I'm not quite sure how we wound up with President Lieberman. Last I recall, he completed his sole bid for the presidency on Feb. 3, 2004, when he got his butt kicked by losing seven out of seven Democratic contests.
Yet thanks to the undemocratic rules and routinized dysfunction of the U.S. Senate, this guy gets the opportunity to issue peremptory decrees about health care reform, with the aim of bending the overwhelming Democratic majority to his whimsical will. All because he has set himself up as the crucial 60th vote in a chamber that now seems to require 60 votes for passage of anything remotely substantive.
My aim today is not to detail Lieberman's latest craven act, in which he declared his stalwart opposition to the Democratic health reform compromise that would've allowed people over age 55 to buy into Medicare - just three short months after he had publicly voiced support for allowing people over age 55 to buy into Medicare, a stance he had also supported when he was Al Gore's running mate. Nor is my aim to replay the ongoing debate over what really motivates Lieberman's obstructionism. (Is he still bitter about his '06 Senate Democratic primary defeat? Is he trying to torpedo health reform in order to please the private health insurance industry that has pumped $1 million into his career? At this point, who cares?)
What interests me most is how Lieberman has become a prime symptom of the Senate's institutional ills. He has been exercising virtual veto power over health care reform only because the Democrats sorely need him as the 60th vote, and the only reason they sorely need him is because - thanks to the omnipresent threat of a filibuster, and thanks to the extreme partisan polarization - the Senate can barely pass ordinary legislation anymore unless there are 60 votes to do it. That's the bare number required to break a filibuster and thus prevent a minority from thwarting the majority.
This routinization of the filibuster is actually a fairly recent development, little remarked upon in the press. For nearly 200 years, the Senate passed all kinds of important legislation via simple majority votes. Lawmakers on the left and right routinely compromised and formed bipartisan coalitions to get things done. Most importantly, filibusters were exceedingly rare. Senate scholars have discovered that there were only 23 filibusters during the entire nineteenth century; in the 2007-2008 Senate alone, there were 142.
In the words of Julian Zelizer, a Princeton history professor who has studied the Senate, "the filibuster has become a normalized tool of political combat. There have been more filibusters employed in any given single year since the 1980s than took place throughout all of the nineteenth century." He rightly attributes this "filibuster-mania" to the growing ideological divide between the parties, and the lessening appetite for compromise. All told, he says, the Senate today "is a source of obstructionism, anti-majoritarianism, and dysfunctional deliberation."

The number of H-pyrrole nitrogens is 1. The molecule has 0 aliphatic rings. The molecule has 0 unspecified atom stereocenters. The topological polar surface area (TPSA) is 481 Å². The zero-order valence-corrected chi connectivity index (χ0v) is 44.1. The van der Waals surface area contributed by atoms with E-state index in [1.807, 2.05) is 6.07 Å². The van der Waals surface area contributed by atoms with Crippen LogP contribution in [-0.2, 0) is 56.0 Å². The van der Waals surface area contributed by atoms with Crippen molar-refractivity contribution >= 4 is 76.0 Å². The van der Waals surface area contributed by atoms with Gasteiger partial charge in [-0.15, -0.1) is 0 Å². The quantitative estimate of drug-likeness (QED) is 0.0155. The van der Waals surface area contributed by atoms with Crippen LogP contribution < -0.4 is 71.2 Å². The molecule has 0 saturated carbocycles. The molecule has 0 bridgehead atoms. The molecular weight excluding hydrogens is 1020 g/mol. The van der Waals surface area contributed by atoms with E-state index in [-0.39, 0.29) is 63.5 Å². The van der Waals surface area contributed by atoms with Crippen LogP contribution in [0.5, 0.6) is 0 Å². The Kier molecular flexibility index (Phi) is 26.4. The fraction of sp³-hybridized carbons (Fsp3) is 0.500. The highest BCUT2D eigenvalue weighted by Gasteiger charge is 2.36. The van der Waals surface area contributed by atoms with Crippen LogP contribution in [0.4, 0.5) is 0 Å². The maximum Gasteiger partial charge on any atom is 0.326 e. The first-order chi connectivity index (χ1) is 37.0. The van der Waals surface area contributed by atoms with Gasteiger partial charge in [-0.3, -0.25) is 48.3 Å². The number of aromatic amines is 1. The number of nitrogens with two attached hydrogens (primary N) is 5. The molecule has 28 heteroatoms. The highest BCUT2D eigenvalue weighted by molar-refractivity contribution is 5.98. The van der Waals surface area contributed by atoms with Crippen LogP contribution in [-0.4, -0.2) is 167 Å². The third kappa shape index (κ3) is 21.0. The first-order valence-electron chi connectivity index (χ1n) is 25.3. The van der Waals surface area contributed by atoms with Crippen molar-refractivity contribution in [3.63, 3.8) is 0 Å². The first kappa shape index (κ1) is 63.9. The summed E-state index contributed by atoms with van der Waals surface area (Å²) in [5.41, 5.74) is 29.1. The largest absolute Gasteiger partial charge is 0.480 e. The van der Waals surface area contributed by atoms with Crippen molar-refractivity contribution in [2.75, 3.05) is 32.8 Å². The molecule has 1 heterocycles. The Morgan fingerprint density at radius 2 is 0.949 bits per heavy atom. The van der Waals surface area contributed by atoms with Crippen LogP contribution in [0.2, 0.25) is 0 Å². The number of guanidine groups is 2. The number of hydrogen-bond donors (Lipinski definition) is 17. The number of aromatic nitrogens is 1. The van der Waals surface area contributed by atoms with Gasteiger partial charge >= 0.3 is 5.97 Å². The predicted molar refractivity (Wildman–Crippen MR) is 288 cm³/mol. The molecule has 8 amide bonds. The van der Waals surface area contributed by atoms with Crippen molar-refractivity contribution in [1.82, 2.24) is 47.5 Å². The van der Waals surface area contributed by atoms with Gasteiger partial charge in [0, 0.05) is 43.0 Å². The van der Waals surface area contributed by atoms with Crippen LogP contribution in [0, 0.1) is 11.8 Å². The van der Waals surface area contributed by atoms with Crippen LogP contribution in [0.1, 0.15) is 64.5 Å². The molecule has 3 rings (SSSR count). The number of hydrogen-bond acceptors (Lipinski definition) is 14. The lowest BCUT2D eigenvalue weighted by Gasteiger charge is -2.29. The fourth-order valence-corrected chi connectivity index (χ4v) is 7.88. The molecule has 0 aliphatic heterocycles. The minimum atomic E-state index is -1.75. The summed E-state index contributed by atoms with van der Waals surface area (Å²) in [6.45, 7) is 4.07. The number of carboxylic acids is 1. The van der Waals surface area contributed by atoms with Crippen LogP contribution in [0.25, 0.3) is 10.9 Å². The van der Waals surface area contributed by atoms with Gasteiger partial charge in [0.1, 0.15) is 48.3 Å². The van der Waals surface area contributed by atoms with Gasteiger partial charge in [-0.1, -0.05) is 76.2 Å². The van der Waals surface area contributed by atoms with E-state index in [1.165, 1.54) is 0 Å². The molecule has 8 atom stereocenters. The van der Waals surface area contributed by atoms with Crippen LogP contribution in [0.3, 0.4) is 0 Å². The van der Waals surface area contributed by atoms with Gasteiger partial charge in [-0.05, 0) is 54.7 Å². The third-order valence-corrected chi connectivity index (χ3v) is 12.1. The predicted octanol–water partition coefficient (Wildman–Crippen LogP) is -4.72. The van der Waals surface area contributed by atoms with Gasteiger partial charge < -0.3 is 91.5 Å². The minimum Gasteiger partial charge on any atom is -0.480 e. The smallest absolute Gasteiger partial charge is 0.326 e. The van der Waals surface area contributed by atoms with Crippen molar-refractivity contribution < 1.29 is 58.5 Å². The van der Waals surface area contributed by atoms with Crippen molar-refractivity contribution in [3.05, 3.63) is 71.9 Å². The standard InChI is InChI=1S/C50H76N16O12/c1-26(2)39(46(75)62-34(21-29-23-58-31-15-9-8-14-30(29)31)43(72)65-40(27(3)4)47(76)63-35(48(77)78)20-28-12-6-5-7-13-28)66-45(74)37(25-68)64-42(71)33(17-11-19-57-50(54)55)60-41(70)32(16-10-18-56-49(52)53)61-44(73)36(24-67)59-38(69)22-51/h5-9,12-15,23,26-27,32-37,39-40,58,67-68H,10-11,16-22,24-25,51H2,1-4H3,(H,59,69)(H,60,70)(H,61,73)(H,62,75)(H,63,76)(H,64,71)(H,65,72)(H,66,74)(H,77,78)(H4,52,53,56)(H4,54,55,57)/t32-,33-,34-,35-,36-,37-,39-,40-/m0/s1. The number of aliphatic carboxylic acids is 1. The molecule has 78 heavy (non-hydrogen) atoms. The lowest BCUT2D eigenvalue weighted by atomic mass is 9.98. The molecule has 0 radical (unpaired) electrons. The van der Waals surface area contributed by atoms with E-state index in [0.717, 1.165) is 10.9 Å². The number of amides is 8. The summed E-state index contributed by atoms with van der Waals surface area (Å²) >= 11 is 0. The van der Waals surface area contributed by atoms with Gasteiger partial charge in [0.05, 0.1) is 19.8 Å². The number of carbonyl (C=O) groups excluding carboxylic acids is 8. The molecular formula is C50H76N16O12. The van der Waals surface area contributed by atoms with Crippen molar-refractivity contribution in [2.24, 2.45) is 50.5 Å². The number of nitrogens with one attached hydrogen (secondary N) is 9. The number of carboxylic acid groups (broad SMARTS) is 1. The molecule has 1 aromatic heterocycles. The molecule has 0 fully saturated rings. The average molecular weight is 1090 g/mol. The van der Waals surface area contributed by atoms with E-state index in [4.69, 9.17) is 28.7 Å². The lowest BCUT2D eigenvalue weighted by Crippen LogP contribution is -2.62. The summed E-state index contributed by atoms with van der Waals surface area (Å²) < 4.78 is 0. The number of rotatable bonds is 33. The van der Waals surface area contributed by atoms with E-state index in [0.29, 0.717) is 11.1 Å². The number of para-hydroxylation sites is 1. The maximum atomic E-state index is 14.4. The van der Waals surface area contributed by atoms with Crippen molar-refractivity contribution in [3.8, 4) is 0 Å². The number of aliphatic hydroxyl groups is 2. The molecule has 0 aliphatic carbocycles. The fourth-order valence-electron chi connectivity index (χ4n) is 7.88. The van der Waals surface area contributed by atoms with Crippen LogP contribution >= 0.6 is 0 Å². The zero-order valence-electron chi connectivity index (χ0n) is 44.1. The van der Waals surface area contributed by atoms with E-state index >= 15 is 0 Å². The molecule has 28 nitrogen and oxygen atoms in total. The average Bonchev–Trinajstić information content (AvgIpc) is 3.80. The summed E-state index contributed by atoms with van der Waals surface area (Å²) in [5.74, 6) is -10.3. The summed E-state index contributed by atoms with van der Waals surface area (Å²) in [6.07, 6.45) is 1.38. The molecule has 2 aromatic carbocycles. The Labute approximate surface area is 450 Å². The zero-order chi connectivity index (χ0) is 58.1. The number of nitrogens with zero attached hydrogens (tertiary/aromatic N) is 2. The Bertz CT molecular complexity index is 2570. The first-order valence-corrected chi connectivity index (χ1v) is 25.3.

And Lieberman is its creature. In a normal era, he would not be flexing so much muscle. In a normal era, an overwhelming majority of Democrats (say, 57 or 58, all of them duly elected to get things done) would simply pass major legislation with, say, 57 or 58 votes, and Lieberman's independence would be an irrelevent footnote.
Instead, here was Lieberman recently, hurling thunderbolts on Fox News: "I will not allow this (health reform) bill to come to a final vote." And here he was on CBS News: "I will use the power I have as a single senator to stop a final vote."
But what's fascinating about Lieberman is how often his sanctimony is trumped by his hypocrisy. Back in 1995, he actually co-sponsored Senate legislation that would have curbed the filibuster. Back then, he complained that the power of a single senator was a bad thing. He complained about how the filibuster "has increased the power of every individual senator, and senators aren't too good at yielding individual power."
Today, thanks to the ever-present threat of a GOP filibuster on health reform, he revels in the power he wields "as a single senator." Yet here's what he said in November 1994, when his curb-the-filibuster bill was first being readied: "I think the filibuster has become not only in reality an obstacle to accomplishment here, but it is also a symbol of a lot that ails Washington today....The whole process of individual senators being able to hold up legislation, which in a sense is an extension of the filibuster - it's just unfair."
Clearly, those articulations don't square with Lieberman's principles of the moment. All that matters now, apparently, is that the majority Democrats bow and scrape, and craft health reform to his liking. The Medicare buy-in has been duly jettisoned. And yesterday, Lieberman finally sorta said that he is finally ready to like. From his lips fell these words: "I am getting to that position to where I can say what I wanted to say all along, that I'm ready to vote for health care reform."